I left at 8.30 am with my guide. I walked for three hours in a steep climb. I was going without any big effort because I’m trained. When my guide suggested me to slow down, I thought that he was hard for himself, and I didn’t follow the advice. At 11.30 we made our fist stop. I had a banana while joining the view from the top. I thought that the hardest part was done and that the descent would have been faster.

An hour walking later, I asked to my guide how long it was. He said: “We are almost at the ancient Inca’s ruins”. Sounds good.

After an other hours we reached a gorge. It was like being in an Indiana Jones’ movie. The Sacred Valley is soon before the Amazonian Forest, so the place was full of big leaves, a river on the bottom, and a tight path on the side of the mountain. It was the Inca’s path that connects Cusco with the Sacred Valley. Inca used to do it as a pilgrimage. I thought that after the gorge I should have seen the ruins.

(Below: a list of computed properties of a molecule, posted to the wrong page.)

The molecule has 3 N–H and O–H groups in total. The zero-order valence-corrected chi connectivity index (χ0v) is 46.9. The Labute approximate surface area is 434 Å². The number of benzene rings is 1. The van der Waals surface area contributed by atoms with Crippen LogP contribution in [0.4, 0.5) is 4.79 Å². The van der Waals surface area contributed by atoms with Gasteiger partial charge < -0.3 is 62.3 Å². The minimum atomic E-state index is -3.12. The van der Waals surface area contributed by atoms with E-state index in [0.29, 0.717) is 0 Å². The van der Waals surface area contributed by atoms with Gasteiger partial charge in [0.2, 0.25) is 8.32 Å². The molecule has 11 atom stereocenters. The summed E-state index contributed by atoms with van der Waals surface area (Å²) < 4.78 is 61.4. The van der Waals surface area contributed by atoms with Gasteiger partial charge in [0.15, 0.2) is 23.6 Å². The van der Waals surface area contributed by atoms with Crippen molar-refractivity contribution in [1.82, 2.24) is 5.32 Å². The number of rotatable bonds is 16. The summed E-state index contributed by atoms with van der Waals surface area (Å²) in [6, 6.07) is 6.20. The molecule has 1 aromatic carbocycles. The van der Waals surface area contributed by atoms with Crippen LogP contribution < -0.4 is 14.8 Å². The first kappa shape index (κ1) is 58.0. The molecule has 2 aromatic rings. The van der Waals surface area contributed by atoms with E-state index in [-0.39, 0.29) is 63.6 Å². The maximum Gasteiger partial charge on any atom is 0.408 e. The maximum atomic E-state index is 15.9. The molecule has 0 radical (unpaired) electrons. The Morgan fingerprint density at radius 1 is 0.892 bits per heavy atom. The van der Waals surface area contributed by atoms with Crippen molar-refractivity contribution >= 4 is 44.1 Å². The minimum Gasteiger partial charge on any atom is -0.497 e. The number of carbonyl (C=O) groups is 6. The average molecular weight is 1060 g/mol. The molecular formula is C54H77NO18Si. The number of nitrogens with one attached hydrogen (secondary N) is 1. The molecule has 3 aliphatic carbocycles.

Not yet. On other hour, and I finally saw a big green garden. Through a door, I have got into what once had been a town. I spent half an hour to visit the place. I learnt from my guide that during a trekking people shouldn’t stop walking for more than 5 minutes, but I did anyway. I was reassured by the descent.

I couldn’t imagine that the descent would be the hardest part. The path was tight and unpaved, full of little stones that made me slip at each step. My guide told me: “No worries, we are almost there”, and I could believe him anymore since he had said that many times before. Then he added: “This is an adventure. The harder it is, the satisfier you’ll feel. You’ll never forget this experience”.

During the descent, I started thinking about his words. “I have to manage it” I told to myself. Nowadays, people have lost the real meaning of adventure. It doesn’t coincide with adrenaline. It means going through difficulties, and overcoming them. Inevitably, it means getting out of the comfort zone, and face to the unknown. That’s why the guide never said how long the trekking would be, and he cleverly avoided to answer my repetitive questions.

After two hours I arrived. Safe. I was surprised to realize that I had been stronger than I thought. And that has been the adventure I’ll never forget about.

Of course, after the walking I had the most appreciated massage ever, and I fall asleep during it.


Day 14 – Machu Picchu